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Review of  The Acquisition of Spanish


Reviewer: María Cristina Cuervo
Book Title: The Acquisition of Spanish
Book Author: Silvina A Montrul
Publisher: John Benjamins
Linguistic Field(s): Linguistic Theories
Morphology
Sociolinguistics
Syntax
Language Acquisition
Subject Language(s): Spanish
Book Announcement: 16.2179

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Date: Mon, 11 Jul 2005 01:00:53 -0400
From: María Cristina Cuervo <mc.cuervo@utoronto.ca>
Subject: The Acquisition of Spanish: Morphosyntactic development ...

AUTHOR: Montrul, Silvina A.
TITLE: The Acquisition of Spanish
SUBTITLE: Morphosyntactic development in monolingual and bilingual
L1 acquisition and adult L2 acquisition
SERIES: Language Acquisition and Language Disorders 37
PUBLISHER: John Benjamins
YEAR: 2004

María Cristina Cuervo, Department of Spanish and Portuguese,
University of Toronto

DESCRIPTION/SUMMARY

'The Acquisition of Spanish' presents, compares and discusses an
impressive range of morphosyntactic aspects in the development of
Spanish as a first and second language in monolingual and bilingual
situations. The book admirably fills a gap in acquisition literature by
bringing together Spanish data and theoretical discussion that have
previously been dispersed and by opening a dialogue among the
three instances of acquisition in Spanish and other languages.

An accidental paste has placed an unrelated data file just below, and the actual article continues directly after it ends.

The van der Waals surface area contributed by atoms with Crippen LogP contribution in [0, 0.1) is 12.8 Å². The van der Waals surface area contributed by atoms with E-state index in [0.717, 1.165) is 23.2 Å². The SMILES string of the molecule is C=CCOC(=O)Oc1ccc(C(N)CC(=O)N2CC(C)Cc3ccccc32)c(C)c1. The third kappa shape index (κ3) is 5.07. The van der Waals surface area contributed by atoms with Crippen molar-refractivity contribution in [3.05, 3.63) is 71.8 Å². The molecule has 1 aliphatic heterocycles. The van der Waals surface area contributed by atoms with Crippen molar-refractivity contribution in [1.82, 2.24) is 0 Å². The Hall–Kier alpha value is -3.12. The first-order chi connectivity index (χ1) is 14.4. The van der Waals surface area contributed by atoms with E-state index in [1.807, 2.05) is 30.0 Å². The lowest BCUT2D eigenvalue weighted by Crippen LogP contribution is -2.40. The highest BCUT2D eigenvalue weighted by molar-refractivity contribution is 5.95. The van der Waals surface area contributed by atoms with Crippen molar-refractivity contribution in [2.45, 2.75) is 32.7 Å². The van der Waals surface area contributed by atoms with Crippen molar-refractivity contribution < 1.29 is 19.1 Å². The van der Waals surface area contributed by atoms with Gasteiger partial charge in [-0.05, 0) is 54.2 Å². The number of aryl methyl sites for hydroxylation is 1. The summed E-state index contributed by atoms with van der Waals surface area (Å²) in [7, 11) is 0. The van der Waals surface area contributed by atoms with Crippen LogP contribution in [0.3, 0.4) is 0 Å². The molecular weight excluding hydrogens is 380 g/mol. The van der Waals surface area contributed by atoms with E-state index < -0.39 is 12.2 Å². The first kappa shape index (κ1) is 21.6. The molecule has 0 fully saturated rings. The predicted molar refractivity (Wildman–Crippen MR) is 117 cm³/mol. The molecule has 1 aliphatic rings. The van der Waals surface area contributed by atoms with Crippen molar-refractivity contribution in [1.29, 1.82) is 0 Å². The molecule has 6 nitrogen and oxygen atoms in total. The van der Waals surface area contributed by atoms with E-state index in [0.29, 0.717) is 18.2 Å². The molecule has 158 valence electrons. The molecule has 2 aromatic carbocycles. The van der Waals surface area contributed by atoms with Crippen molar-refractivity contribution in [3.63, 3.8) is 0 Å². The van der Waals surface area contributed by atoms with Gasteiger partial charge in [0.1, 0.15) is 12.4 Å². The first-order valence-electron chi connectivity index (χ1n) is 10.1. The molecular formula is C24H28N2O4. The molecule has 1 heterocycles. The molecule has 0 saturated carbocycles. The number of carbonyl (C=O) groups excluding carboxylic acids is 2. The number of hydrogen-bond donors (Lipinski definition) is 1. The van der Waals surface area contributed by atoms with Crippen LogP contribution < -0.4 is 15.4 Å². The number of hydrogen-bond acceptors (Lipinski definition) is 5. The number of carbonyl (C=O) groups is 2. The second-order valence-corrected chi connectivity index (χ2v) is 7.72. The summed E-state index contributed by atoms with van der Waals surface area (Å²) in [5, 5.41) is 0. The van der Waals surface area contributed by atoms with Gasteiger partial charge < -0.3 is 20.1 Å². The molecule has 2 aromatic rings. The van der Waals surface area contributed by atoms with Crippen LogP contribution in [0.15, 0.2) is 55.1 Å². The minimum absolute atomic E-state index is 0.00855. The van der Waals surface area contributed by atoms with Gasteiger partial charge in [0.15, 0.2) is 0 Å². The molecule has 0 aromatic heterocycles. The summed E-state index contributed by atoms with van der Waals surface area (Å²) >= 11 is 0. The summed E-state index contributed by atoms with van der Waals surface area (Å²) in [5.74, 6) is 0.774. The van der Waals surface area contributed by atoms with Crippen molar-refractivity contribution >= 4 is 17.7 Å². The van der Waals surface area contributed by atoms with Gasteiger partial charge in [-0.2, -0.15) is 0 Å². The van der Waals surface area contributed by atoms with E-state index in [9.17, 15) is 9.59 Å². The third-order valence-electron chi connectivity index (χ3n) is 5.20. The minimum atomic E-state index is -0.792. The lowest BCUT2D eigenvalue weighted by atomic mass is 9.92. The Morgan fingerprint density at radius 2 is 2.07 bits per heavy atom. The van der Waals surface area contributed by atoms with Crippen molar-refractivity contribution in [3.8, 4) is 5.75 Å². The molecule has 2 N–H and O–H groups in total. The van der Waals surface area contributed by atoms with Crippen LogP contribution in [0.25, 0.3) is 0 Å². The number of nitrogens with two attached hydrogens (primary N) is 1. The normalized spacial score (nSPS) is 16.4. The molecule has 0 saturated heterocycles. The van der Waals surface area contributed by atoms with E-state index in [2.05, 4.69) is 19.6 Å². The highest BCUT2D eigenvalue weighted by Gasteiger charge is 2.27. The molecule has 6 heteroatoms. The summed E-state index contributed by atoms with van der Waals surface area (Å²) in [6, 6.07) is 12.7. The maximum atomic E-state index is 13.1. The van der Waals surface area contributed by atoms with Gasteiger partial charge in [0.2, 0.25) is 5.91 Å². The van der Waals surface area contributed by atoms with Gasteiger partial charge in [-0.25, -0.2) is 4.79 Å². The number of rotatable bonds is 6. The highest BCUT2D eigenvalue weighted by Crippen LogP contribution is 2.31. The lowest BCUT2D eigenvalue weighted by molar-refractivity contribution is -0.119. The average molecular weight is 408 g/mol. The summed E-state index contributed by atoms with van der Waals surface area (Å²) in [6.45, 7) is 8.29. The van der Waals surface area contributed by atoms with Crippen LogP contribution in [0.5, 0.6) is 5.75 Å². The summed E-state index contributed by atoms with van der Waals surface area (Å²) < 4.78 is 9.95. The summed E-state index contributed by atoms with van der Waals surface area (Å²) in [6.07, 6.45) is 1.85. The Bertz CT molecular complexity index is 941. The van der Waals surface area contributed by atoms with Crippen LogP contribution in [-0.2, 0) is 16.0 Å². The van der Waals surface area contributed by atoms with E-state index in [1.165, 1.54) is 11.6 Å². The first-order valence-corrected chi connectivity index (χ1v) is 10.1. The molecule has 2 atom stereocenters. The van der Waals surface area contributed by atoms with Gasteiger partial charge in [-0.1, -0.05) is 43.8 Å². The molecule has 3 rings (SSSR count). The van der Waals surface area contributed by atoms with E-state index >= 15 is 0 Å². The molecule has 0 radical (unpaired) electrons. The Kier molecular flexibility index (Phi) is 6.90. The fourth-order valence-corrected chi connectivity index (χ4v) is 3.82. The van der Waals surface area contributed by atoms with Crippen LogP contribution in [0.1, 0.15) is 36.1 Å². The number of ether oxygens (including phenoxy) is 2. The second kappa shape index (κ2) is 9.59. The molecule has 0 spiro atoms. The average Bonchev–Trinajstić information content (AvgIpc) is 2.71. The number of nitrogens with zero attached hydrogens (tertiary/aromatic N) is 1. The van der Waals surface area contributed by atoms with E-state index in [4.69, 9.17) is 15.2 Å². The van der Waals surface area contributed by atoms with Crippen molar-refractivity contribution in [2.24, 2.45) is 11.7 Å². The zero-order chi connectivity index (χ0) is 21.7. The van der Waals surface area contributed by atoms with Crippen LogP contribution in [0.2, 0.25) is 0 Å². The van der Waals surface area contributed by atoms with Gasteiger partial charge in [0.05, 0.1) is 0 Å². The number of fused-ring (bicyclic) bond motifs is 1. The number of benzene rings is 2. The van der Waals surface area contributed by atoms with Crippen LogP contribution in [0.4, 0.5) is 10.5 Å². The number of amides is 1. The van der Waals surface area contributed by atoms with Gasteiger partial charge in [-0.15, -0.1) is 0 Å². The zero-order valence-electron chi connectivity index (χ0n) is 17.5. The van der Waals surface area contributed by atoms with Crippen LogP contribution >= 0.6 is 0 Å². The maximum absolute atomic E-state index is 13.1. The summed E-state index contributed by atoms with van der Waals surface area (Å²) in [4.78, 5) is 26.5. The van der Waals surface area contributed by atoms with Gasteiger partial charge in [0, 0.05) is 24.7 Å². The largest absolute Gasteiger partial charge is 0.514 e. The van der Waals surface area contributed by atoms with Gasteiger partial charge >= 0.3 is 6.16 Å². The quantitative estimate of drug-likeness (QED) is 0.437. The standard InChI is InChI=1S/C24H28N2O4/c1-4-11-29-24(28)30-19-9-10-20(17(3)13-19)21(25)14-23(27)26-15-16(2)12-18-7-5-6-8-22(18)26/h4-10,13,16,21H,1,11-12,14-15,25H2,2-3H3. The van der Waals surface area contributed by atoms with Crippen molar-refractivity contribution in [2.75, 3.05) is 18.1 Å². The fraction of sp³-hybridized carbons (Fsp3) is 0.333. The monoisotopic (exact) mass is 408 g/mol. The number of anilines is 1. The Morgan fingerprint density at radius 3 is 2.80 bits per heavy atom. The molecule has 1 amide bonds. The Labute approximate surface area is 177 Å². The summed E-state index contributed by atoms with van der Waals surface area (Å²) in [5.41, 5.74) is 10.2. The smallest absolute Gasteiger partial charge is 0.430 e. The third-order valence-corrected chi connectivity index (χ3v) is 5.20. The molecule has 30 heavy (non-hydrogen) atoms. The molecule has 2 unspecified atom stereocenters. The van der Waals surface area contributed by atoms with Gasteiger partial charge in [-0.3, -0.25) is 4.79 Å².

The book is organized around the main syntactic and morphological
properties of Spanish whose acquisition has been researched within
generative grammar. The main hypotheses concerning the status of
child and interlanguage grammars in first and second language
acquisition guide the interpretation of empirical data from Spanish and
the contrast with data from other languages. The assumptions,
predictions and major challenges for these hypotheses are discussed
throughout the book.

Montrul defends the view that all instances of language development
(i.e. monolingual and bilingual first language acquisition and second
language acquisition (SLA)) are guided and constrained by Universal
Grammar (UG). Differences between the acquisition of morphosyntax
in the three situations should and can be explained by other linguistic
or extra-linguistic factors, such as phonological underdevelopment,
performance errors, interfaces with other modules of the grammar, the
role of the first language (L1), cognitive maturation, quality and
amount of input.

In Chapter 1, 'Theoretical foundations', the author introduces the
basic concepts of Universal Grammar and the general approach to the
acquisition of language that it implies. Next, the main theoretical
questions that arise for first, bilingual, and second language
acquisition (SLA) are presented in turn, intertwined with the alternative
positions that frame the debate in each field and throughout the book:
Continuity versus Non-continuity and Maturation in first language
acquisition; the debate on the initial state in bilingual development
between the initial unitary system and the Language Differentiation
Hypothesis; full, partial or no access to UG and the role of L1 in SLA.